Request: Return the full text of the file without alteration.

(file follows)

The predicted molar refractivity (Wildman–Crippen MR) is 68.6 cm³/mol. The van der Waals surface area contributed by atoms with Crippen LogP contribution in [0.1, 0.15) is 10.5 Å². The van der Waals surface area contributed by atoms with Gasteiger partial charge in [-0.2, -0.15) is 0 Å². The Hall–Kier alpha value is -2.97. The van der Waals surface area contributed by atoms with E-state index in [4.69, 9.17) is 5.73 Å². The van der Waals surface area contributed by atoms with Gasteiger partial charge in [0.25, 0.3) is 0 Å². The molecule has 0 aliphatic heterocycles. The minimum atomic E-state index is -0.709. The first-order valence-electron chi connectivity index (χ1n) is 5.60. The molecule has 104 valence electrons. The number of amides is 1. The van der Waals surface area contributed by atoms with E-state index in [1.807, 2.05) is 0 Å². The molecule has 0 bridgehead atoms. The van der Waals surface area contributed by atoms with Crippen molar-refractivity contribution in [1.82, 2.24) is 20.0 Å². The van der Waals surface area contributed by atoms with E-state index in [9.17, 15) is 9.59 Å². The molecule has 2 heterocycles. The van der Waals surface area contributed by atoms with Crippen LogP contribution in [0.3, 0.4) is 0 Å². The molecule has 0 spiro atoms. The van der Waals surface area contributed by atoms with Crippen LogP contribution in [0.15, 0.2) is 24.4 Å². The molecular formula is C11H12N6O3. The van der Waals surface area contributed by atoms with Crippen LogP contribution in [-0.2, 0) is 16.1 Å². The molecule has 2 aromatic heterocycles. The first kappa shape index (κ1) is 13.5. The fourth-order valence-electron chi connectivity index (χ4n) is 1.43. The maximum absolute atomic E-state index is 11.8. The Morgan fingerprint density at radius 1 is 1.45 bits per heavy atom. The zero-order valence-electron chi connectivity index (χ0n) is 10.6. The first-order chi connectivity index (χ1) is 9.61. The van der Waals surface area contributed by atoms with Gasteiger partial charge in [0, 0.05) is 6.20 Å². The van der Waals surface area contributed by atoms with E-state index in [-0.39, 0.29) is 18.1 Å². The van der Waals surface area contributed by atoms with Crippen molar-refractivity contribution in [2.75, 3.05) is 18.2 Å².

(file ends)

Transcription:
The predicted molar refractivity (Wildman–Crippen MR) is 68.6 cm³/mol. The van der Waals surface area contributed by atoms with Crippen LogP contribution in [0.1, 0.15) is 10.5 Å². The van der Waals surface area contributed by atoms with Gasteiger partial charge in [-0.2, -0.15) is 0 Å². The Hall–Kier alpha value is -2.97. The van der Waals surface area contributed by atoms with E-state index in [4.69, 9.17) is 5.73 Å². The van der Waals surface area contributed by atoms with Gasteiger partial charge in [0.25, 0.3) is 0 Å². The molecule has 0 aliphatic heterocycles. The minimum atomic E-state index is -0.709. The first-order valence-electron chi connectivity index (χ1n) is 5.60. The molecule has 104 valence electrons. The number of amides is 1. The van der Waals surface area contributed by atoms with E-state index in [1.807, 2.05) is 0 Å². The molecule has 0 bridgehead atoms. The van der Waals surface area contributed by atoms with Crippen molar-refractivity contribution in [1.82, 2.24) is 20.0 Å². The van der Waals surface area contributed by atoms with E-state index in [9.17, 15) is 9.59 Å². The molecule has 2 heterocycles. The van der Waals surface area contributed by atoms with Crippen LogP contribution in [0.3, 0.4) is 0 Å². The molecule has 0 spiro atoms. The van der Waals surface area contributed by atoms with Crippen LogP contribution in [0.15, 0.2) is 24.4 Å². The molecular formula is C11H12N6O3. The van der Waals surface area contributed by atoms with Crippen LogP contribution in [-0.2, 0) is 16.1 Å². The molecule has 2 aromatic heterocycles. The first kappa shape index (κ1) is 13.5. The fourth-order valence-electron chi connectivity index (χ4n) is 1.43. The maximum absolute atomic E-state index is 11.8. The Morgan fingerprint density at radius 1 is 1.45 bits per heavy atom. The zero-order valence-electron chi connectivity index (χ0n) is 10.6. The first-order chi connectivity index (χ1) is 9.61. The van der Waals surface area contributed by atoms with Gasteiger partial charge in [0, 0.05) is 6.20 Å². The van der Waals surface area contributed by atoms with E-state index in [-0.39, 0.29) is 18.1 Å². The van der Waals surface area contributed by atoms with Crippen molar-refractivity contribution in [2.75, 3.05) is 18.2 Å².